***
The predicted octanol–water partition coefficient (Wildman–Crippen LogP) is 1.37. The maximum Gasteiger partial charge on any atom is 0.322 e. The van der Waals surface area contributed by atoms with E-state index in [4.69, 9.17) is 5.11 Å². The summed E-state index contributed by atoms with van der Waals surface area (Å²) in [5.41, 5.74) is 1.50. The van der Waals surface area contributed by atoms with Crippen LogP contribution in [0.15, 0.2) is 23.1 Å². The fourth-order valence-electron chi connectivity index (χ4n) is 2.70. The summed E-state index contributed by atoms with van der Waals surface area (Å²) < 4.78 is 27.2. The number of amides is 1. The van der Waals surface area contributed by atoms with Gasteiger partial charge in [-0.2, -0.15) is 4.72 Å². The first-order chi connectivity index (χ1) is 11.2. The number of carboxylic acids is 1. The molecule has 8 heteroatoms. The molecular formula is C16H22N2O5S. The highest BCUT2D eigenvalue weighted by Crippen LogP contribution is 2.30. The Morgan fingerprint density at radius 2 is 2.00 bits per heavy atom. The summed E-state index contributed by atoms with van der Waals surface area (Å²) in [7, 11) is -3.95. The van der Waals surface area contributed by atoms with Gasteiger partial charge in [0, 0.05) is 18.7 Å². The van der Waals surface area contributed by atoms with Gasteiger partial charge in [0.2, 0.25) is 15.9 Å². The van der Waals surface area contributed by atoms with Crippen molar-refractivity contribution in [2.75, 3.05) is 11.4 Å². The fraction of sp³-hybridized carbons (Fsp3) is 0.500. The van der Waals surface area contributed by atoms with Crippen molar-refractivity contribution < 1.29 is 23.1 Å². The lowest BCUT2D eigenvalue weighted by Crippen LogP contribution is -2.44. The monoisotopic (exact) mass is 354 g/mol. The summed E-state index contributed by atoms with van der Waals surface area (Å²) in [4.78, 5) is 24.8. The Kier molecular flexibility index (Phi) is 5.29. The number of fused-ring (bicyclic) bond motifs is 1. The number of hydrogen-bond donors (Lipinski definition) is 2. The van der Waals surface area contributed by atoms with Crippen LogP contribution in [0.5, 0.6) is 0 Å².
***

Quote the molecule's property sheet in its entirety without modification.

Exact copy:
The predicted octanol–water partition coefficient (Wildman–Crippen LogP) is 1.37. The maximum Gasteiger partial charge on any atom is 0.322 e. The van der Waals surface area contributed by atoms with E-state index in [4.69, 9.17) is 5.11 Å². The summed E-state index contributed by atoms with van der Waals surface area (Å²) in [5.41, 5.74) is 1.50. The van der Waals surface area contributed by atoms with Crippen LogP contribution in [0.15, 0.2) is 23.1 Å². The fourth-order valence-electron chi connectivity index (χ4n) is 2.70. The summed E-state index contributed by atoms with van der Waals surface area (Å²) < 4.78 is 27.2. The number of amides is 1. The van der Waals surface area contributed by atoms with Gasteiger partial charge in [-0.2, -0.15) is 4.72 Å². The first-order chi connectivity index (χ1) is 11.2. The number of carboxylic acids is 1. The molecule has 8 heteroatoms. The molecular formula is C16H22N2O5S. The highest BCUT2D eigenvalue weighted by Crippen LogP contribution is 2.30. The Morgan fingerprint density at radius 2 is 2.00 bits per heavy atom. The summed E-state index contributed by atoms with van der Waals surface area (Å²) in [7, 11) is -3.95. The van der Waals surface area contributed by atoms with Gasteiger partial charge in [0, 0.05) is 18.7 Å². The van der Waals surface area contributed by atoms with Gasteiger partial charge in [0.2, 0.25) is 15.9 Å². The van der Waals surface area contributed by atoms with Crippen molar-refractivity contribution in [2.75, 3.05) is 11.4 Å². The fraction of sp³-hybridized carbons (Fsp3) is 0.500. The van der Waals surface area contributed by atoms with Crippen molar-refractivity contribution < 1.29 is 23.1 Å². The lowest BCUT2D eigenvalue weighted by Crippen LogP contribution is -2.44. The monoisotopic (exact) mass is 354 g/mol. The summed E-state index contributed by atoms with van der Waals surface area (Å²) in [4.78, 5) is 24.8. The Kier molecular flexibility index (Phi) is 5.29. The number of fused-ring (bicyclic) bond motifs is 1. The number of hydrogen-bond donors (Lipinski definition) is 2. The van der Waals surface area contributed by atoms with Crippen LogP contribution in [0.5, 0.6) is 0 Å².